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Film review: 'Mama' scares with classic chills

Published January 18, 2013 9:43 am
This is an archived article that was published on sltrib.com in 2013, and information in the article may be outdated. It is provided only for personal research purposes and may not be reprinted.

"Mama" is the horror movie Tim Burton would direct if he could, a smartly atmospheric chiller that gets its scares honestly and without much gore.

The movie begins with a very human-scaled horror: Jeff (Nikolaj Coster-Waldau, from "Game of Thrones") kills his co-workers and his ex-wife, then kidnaps his two young daughters to the woods — but before he can kill them, something supernatural gets Jeff first. Five years later, Jeff's twin brother, Lucas (also played by Coster-Waldau), finds the cabin, where 8-year-old Victoria (Megan Charpentier) and 6-year-old Lily (Isabelle Nélisse) have lived in a feral state.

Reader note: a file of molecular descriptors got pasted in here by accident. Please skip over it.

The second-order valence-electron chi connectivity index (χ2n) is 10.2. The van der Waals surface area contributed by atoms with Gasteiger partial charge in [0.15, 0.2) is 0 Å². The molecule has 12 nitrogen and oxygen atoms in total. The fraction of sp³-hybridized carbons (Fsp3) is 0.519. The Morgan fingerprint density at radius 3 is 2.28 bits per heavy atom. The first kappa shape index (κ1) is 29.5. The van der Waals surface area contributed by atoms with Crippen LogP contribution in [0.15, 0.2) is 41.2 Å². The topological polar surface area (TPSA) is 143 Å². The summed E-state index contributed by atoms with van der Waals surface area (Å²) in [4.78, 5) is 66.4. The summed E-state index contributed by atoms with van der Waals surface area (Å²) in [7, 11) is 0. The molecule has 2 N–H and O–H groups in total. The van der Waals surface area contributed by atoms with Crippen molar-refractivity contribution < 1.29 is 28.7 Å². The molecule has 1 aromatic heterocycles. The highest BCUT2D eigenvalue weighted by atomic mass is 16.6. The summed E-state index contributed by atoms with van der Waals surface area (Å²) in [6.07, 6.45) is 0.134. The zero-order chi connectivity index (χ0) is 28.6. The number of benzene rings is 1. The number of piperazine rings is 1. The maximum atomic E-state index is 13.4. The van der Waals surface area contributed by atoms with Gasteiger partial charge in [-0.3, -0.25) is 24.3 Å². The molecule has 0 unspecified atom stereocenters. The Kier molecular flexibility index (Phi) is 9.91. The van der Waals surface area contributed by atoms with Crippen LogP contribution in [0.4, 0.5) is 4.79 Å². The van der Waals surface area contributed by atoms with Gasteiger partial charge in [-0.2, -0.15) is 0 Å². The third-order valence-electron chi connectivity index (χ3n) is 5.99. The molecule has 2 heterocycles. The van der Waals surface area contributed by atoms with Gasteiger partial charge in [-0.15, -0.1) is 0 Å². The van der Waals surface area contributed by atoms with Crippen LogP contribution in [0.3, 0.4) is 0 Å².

Lucas brings them home to be raised by him and his rocker girlfriend, Annabel (Jessica Chastain), who discovers the girls talking to an otherworldly presence they call "Mama" that leads to a century-old murder mystery.

Director Andy Muschietti (who developed this story from his own 2008 short film) develops his frights organically, tapping into our childhood fears of dark spaces and abandonment, while also applying a fine Gothic touch to the effects.

Chastain, sporting a black Louise Brooks bob, gives a strong performance as Annabel, a rock performer whose reluctance to be a parent morphs gradually toward maternal ferocity. —

HHH

'Mama'

Opens Friday, Jan. 18, at theaters everywhere; rated R for strong violence and language; 113 minutes.

 

 


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